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Sticking with it? Factors associated with exercise adherence in people with alcohol use disorder

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posted on 2023-04-28, 08:36 authored by Paul Welford, Victoria Gunillasdotter, Sven Andreasson, Matthew HerringMatthew Herring, Davy Vancampfort, Mats Hallgren

 Background: Emerging evidence suggests that exercise may be an efficacious treatment for alcohol use disorder  (AUD), but adherence is suboptimal. We examined factors associated with adherence to an exercise intervention  for non-treatment seeking adults with AUD.  Methods: This secondary analysis of a randomized controlled trial included 95 physically inactive adults aged  18–75 years with clinician-diagnosed AUD. Study participants were randomly assigned to 12-weeks fitness  centre-based, supervised aerobic exercise or yoga classes and asked to attend at least three times/week.  Adherence was assessed both objectively (based on use of a keycard at entry) and subjectively using an activity  calendar. The association between AUD and other predictor variables with adherence was assessed using logistic  and Poisson regression models.  Results: Just under half of participants (47/95, 49%) completed ≥ 12 supervised exercise sessions. When both  supervised classes and self-reported sessions were included, 32/95 (34%) participants completed ≤ 11 sessions,  28/95 (29%) did 12–23 sessions and 35/95 (37%) completed ≥ 24 sessions. In univariate logistic regression  analyses, lower education was associated with non-adherence (<12 sessions) (OR = 3.02, 95%CI = 1.19–7.61).  In models adjusted for demographic and clinical variables, moderate AUD (OR = 0.11, 95%CI = 0.02–0.49) and  severe AUD (OR = 0.12, 95%CI = 0.02–0.69) were associated with non-adherence, when compared to low  severity AUD. Higher body mass index (OR = 0.80, 95%CI = 0.68–0.93) was also associated with non-adherence.  Results were materially the same when objective and subjective adherence data were combined.  Conclusion: Adults with AUD can be supported to engage in yoga and aerobic exercise. Additional support may be  required for those with moderate or severe AUD, higher BMI, and lower education.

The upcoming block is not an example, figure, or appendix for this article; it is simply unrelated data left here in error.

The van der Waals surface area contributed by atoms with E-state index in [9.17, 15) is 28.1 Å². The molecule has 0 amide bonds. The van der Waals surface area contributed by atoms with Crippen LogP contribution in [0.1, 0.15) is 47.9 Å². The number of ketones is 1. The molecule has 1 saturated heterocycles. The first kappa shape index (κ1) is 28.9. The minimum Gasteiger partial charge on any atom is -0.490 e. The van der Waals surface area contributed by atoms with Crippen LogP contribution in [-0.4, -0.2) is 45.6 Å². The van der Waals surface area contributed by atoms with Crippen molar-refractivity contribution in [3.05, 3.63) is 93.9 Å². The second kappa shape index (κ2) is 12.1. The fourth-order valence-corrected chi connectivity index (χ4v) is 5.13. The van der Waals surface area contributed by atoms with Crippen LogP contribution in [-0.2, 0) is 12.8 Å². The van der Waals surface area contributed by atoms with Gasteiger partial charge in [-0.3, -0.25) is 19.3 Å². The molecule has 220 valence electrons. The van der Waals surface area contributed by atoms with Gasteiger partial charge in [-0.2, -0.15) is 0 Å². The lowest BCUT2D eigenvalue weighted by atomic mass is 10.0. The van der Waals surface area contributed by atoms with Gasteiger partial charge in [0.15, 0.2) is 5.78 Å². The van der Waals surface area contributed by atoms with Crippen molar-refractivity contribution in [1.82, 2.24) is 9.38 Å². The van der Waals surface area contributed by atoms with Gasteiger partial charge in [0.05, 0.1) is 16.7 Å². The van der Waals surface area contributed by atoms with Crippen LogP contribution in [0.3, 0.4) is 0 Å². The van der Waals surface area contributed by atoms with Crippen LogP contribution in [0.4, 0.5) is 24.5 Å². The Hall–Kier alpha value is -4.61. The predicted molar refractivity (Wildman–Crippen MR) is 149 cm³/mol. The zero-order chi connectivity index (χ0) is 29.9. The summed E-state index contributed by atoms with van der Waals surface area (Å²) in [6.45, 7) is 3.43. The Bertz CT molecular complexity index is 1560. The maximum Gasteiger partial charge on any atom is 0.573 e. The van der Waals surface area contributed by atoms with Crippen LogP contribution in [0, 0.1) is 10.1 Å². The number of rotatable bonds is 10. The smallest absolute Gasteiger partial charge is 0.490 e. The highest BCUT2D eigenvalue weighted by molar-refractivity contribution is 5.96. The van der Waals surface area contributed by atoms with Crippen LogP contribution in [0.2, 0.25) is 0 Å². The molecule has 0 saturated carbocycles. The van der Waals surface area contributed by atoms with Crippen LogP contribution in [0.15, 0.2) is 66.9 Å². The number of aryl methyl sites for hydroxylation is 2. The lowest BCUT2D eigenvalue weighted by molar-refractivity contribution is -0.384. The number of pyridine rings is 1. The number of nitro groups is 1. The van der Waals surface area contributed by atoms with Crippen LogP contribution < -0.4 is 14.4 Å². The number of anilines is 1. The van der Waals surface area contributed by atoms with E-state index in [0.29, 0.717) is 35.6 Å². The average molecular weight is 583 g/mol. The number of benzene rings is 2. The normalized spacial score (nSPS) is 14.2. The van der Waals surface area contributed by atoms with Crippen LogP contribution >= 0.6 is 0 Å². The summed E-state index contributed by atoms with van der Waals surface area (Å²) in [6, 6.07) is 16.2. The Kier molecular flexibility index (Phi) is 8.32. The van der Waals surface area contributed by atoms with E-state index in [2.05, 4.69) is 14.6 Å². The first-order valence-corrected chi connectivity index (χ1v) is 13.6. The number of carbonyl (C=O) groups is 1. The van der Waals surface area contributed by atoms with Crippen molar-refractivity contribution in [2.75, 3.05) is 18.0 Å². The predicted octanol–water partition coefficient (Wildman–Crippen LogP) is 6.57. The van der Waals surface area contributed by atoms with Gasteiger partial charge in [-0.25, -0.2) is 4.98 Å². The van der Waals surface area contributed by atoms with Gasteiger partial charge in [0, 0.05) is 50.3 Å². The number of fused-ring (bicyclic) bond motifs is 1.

Funding

Alcohol and cannabis: intervention research

Swedish Research Council for Health Working Life and Welfare

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09/1129(0016)/2019-EMR-I

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Publication

Addictive Behaviors 144, 107730

Publisher

Elsevier

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  • Health Research Institute (HRI)

Department or School

  • Physical Education and Sports Science

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